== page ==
Another alternative could use these for deference and the like.

Many Tanoan languages seem to have classes that, for instance, mark dual with the inverse marker, and singular and plural both go with the zero marker. Tanoan languages also have a single number be the default, marking two numbers with the same marker. There is no guarantee that the marker or absence thereof only goes on "neighbouring" numbers.

If the language further has a dual number, a dual pronominal root could make stuff even more fun, but there may be parsing restrictions there, such as 'dual.inv' only parsing as singular (or only as plural, it's up to the conlanger, obviously) on pronouns. The parsing may of course be different for different persons as well (and different for pronouns of different noun classes too!)

#Yal Dawo: The Wheels on the Bus

Saturday, July 18th, 2015

Mo lienth'i ej Hhran'a ganass FijéNyen mädäv Vëthenuid Prathuin.
( I am tranlating a childrens' song about public transportation:)

vocabulary Jaossmedôl (n.):

                        bus/autobus S’randovraj (Hon. n.) also S’randov’a.

                       wheel: Mwd'i  (n., pr. "moody")
(a)round : mahel    (adj./v.)
town/city: S'ran Kajsh
to make/ to go: mad'o; also fan'a (to do)

                      around: gajeriet’a; also keter (adv.).



Mad'ea Mwd'ie S'randov'a mahel'e,
mahel'e,
mahel'e.
Mad'ea Mwd'ie S'randov'a mahel'e,
keter av S'ran Kajsh Na.



(The wheels on the bus go round and round
round and round
round and round.
The wheels on the bus go round and round,
All over town.)



Such translations of Yal Dawo words can be viewed more or less daily at Twitter.com@ArielCinii. This marks my third anniversary of Twitter activity.

#Yal Dawo: The Wheels on the Bus

Saturday, July 18th, 2015

Mo lienth'i ej Hhran'a ganass FijéNyen mädäv Vëthenuid Prathuin.
( I am tranlating a childrens' song about public transportation:)

vocabulary Jaossmedôl (n.):

                        bus/autobus S’randovraj (Hon. n.) also S’randov’a.

                       wheel: Mwd'i  (n., pr. "moody")
(a)round : mahel    (adj./v.)
town/city: S'ran Kajsh
to make/ to go: mad'o; also fan'a (to do)

                      around: gajeriet’a; also keter (adv.).



Mad'ea Mwd'ie S'randov'a mahel'e,
mahel'e,
mahel'e.
Mad'ea Mwd'ie S'randov'a mahel'e,
keter av S'ran Kajsh Na.



(The wheels on the bus go round and round
round and round
round and round.
The wheels on the bus go round and round,
All over town.)



Such translations of Yal Dawo words can be viewed more or less daily at Twitter.com@ArielCinii. This marks my third anniversary of Twitter activity.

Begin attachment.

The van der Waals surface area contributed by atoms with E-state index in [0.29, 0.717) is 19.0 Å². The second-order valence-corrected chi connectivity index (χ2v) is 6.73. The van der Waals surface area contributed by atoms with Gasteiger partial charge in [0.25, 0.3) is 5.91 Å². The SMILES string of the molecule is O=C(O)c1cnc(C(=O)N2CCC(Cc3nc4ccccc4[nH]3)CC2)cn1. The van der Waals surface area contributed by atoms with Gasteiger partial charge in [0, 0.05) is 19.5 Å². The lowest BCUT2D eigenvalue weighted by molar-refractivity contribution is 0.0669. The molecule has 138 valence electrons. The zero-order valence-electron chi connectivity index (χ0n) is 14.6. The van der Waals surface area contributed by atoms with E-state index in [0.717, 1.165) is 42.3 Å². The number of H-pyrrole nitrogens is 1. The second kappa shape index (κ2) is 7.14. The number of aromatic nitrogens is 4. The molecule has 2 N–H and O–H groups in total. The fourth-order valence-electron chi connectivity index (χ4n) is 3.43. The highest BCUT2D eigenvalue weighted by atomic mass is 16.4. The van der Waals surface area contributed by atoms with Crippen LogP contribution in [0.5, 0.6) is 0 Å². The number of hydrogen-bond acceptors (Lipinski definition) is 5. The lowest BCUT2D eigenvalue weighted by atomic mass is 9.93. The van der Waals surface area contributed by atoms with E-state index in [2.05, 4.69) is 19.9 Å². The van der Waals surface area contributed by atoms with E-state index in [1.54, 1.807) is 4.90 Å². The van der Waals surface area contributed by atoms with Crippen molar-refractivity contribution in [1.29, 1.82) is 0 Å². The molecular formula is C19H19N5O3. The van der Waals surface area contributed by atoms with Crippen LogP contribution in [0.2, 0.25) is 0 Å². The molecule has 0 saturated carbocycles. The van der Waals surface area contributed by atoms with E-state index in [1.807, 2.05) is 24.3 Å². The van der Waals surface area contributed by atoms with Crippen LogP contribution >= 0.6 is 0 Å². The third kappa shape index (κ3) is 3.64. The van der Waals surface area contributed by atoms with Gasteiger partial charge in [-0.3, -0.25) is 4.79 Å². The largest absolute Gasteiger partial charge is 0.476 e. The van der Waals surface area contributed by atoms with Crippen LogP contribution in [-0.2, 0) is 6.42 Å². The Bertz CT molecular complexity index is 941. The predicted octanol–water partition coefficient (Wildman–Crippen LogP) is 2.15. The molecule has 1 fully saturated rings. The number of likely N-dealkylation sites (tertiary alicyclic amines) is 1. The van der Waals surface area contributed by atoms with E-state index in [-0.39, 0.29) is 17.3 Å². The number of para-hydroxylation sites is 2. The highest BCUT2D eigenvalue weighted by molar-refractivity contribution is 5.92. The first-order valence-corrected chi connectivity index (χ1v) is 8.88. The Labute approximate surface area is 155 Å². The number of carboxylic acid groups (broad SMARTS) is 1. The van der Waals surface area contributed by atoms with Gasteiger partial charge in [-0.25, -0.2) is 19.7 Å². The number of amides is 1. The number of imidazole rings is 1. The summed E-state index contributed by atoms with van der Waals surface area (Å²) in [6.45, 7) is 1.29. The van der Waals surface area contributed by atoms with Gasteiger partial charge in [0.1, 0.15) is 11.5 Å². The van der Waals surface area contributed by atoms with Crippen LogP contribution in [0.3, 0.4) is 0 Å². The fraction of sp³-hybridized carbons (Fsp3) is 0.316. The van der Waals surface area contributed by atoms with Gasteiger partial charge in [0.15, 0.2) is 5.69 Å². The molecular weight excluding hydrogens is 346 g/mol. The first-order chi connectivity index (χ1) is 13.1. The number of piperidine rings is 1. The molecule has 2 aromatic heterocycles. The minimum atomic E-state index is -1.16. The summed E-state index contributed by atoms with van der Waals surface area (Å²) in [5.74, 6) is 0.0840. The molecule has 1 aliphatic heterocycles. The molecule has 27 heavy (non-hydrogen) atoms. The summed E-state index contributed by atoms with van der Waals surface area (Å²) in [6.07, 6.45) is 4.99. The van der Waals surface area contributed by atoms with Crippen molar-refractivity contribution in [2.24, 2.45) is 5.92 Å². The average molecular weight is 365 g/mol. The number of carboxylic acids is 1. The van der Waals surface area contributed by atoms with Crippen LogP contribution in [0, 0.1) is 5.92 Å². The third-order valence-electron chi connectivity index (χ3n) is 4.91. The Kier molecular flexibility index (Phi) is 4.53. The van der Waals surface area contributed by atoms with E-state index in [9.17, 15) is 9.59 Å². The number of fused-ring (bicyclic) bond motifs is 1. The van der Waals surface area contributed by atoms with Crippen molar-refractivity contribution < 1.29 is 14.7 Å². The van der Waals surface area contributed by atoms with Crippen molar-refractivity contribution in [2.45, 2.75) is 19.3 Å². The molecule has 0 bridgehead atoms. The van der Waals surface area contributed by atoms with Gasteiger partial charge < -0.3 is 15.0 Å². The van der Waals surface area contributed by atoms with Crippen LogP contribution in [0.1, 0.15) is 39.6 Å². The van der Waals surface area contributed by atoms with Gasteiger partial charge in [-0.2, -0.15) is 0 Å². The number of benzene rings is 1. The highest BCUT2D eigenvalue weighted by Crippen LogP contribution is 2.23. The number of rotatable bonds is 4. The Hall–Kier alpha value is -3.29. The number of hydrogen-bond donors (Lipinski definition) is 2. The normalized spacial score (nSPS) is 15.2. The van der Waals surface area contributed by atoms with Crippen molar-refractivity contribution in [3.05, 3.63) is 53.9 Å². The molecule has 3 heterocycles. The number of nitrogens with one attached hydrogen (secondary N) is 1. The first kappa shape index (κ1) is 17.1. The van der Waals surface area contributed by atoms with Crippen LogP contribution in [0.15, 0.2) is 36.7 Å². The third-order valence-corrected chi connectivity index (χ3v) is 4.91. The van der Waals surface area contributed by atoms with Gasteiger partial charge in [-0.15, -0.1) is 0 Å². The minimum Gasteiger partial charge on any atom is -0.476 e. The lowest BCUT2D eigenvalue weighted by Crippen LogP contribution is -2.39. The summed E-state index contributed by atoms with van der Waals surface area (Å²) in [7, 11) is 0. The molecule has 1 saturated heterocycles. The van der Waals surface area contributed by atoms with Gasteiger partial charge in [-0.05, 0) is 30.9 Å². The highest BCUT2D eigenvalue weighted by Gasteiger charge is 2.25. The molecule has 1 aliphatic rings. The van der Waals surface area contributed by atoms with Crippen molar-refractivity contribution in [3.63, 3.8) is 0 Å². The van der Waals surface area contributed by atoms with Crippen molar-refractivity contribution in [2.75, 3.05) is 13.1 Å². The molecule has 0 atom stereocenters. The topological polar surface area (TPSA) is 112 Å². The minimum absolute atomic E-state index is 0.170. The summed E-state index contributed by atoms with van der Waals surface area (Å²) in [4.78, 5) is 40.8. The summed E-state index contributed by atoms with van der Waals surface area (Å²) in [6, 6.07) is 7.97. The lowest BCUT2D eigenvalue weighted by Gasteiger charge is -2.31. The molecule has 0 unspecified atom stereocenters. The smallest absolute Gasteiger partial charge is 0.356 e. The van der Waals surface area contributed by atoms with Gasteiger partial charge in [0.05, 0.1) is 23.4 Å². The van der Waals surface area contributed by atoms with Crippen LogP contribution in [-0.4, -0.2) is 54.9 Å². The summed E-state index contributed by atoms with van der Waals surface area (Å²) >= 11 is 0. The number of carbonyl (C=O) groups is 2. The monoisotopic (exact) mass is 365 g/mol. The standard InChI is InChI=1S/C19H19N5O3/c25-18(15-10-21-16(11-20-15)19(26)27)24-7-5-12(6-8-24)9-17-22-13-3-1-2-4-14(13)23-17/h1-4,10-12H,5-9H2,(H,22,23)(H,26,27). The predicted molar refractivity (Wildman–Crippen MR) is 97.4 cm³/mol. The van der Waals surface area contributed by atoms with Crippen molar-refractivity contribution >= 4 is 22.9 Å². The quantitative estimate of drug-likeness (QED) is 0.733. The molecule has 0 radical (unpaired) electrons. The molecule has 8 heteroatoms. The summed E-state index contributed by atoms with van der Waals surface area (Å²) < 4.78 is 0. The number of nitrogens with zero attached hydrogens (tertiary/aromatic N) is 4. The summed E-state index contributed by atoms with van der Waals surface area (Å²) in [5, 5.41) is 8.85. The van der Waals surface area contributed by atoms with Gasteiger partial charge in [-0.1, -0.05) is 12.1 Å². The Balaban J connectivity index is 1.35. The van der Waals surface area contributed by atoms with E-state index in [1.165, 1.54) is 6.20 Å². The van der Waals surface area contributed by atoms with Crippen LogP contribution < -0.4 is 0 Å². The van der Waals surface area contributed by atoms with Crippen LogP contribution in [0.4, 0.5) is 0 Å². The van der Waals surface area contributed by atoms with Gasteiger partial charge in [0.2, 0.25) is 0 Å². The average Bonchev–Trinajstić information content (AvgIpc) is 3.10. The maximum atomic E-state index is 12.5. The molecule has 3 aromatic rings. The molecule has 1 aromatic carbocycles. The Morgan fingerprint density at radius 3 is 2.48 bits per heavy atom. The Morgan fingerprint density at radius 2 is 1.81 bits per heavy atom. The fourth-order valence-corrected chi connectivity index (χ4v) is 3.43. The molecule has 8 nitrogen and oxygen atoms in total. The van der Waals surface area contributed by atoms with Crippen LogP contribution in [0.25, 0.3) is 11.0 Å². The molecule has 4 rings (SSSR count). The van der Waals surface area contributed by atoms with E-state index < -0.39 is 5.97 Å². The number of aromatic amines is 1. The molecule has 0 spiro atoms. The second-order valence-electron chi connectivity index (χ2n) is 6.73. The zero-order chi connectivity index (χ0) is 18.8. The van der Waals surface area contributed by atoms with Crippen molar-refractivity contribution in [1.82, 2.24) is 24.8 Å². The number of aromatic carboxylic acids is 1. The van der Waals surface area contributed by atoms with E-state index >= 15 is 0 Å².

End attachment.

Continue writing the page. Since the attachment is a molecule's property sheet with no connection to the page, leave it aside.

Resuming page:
#Yal Dawo: The Wheels on the Bus

Saturday, July 18th, 2015

Mo lienth'i ej Hhran'a ganass FijéNyen mädäv Vëthenuid Prathuin.
( I am tranlating a childrens' song about public transportation:)

vocabulary Jaossmedôl (n.):

                        bus/autobus S’randovraj (Hon. n.) also S’randov’a.

                       wheel: Mwd'i  (n., pr. "moody")
(a)round : mahel    (adj./v.)
town/city: S'ran Kajsh
to make/ to go: mad'o; also fan'a (to do)

                      around: gajeriet’a; also keter (adv.).



Mad'ea Mwd'ie S'randov'a mahel'e,
mahel'e,
mahel'e.
Mad'ea Mwd'ie S'randov'a mahel'e,
keter av S'ran Kajsh Na.



(The wheels on the bus go round and round
round and round
round and round.
The wheels on the bus go round and round,
All over town.)



Such translations of Yal Dawo words can be viewed more or less daily at Twitter.com@ArielCinii. This marks my third anniversary of Twitter activity.

Detail #184: Head-Marking Taken a Step too Far

Friday, July 17th, 2015
In a rather materially limited culture where also some form of incorporating polysynthesis operates, it is imaginable that some verbs may develop suppletive forms for certain verb-object or verb-subject combinations. For certain things, it might even be possible that there never was a noun, or that the noun has been lost, and the only way to refer to some thing or class of thing is by a limited set of verbs that mark that class by suppletion.

Would we notice if this already has happened in the languages we speak?

#408

Thursday, July 16th, 2015

A language where some words are free to use, but other words are considered “Premium” and must be unlocked via microtransactions. Every week, a different set of Premium words go on sale and a different set is temporarily free to use.